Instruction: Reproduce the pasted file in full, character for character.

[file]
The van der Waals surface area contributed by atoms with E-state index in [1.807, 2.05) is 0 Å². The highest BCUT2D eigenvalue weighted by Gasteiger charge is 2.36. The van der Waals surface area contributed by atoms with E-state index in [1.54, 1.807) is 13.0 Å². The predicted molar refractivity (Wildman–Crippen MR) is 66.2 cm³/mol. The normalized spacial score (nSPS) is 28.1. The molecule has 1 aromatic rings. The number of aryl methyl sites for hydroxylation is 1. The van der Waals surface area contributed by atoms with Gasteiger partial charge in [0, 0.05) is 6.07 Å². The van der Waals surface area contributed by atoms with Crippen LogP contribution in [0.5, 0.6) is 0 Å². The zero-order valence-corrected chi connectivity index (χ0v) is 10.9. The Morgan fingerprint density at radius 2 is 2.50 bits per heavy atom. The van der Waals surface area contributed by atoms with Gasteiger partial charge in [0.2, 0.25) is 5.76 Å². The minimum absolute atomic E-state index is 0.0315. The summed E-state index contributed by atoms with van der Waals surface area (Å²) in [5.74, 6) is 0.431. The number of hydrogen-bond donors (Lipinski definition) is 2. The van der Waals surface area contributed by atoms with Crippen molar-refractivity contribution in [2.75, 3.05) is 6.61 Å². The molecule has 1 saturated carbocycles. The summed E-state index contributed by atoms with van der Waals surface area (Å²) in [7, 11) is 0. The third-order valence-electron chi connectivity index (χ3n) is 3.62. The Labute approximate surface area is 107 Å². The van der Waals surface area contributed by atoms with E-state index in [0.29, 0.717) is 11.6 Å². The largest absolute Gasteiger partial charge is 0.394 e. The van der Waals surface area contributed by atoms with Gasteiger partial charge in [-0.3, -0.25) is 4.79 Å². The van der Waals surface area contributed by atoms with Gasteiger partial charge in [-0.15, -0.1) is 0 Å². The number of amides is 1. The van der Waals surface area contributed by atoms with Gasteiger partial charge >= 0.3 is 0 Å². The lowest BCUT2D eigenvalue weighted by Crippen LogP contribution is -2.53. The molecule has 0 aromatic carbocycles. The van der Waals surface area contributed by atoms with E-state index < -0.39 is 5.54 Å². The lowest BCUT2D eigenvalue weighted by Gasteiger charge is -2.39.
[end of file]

The van der Waals surface area contributed by atoms with E-state index in [1.807, 2.05) is 0 Å². The highest BCUT2D eigenvalue weighted by Gasteiger charge is 2.36. The van der Waals surface area contributed by atoms with E-state index in [1.54, 1.807) is 13.0 Å². The predicted molar refractivity (Wildman–Crippen MR) is 66.2 cm³/mol. The normalized spacial score (nSPS) is 28.1. The molecule has 1 aromatic rings. The number of aryl methyl sites for hydroxylation is 1. The van der Waals surface area contributed by atoms with Gasteiger partial charge in [0, 0.05) is 6.07 Å². The van der Waals surface area contributed by atoms with Crippen LogP contribution in [0.5, 0.6) is 0 Å². The zero-order valence-corrected chi connectivity index (χ0v) is 10.9. The Morgan fingerprint density at radius 2 is 2.50 bits per heavy atom. The van der Waals surface area contributed by atoms with Gasteiger partial charge in [0.2, 0.25) is 5.76 Å². The minimum absolute atomic E-state index is 0.0315. The summed E-state index contributed by atoms with van der Waals surface area (Å²) in [5.74, 6) is 0.431. The number of hydrogen-bond donors (Lipinski definition) is 2. The van der Waals surface area contributed by atoms with Crippen molar-refractivity contribution in [2.75, 3.05) is 6.61 Å². The molecule has 1 saturated carbocycles. The summed E-state index contributed by atoms with van der Waals surface area (Å²) in [7, 11) is 0. The third-order valence-electron chi connectivity index (χ3n) is 3.62. The Labute approximate surface area is 107 Å². The van der Waals surface area contributed by atoms with E-state index in [0.29, 0.717) is 11.6 Å². The largest absolute Gasteiger partial charge is 0.394 e. The van der Waals surface area contributed by atoms with Gasteiger partial charge in [-0.3, -0.25) is 4.79 Å². The van der Waals surface area contributed by atoms with Gasteiger partial charge in [-0.15, -0.1) is 0 Å². The number of amides is 1. The van der Waals surface area contributed by atoms with Gasteiger partial charge >= 0.3 is 0 Å². The lowest BCUT2D eigenvalue weighted by Crippen LogP contribution is -2.53. The molecule has 0 aromatic carbocycles. The van der Waals surface area contributed by atoms with E-state index < -0.39 is 5.54 Å². The lowest BCUT2D eigenvalue weighted by Gasteiger charge is -2.39.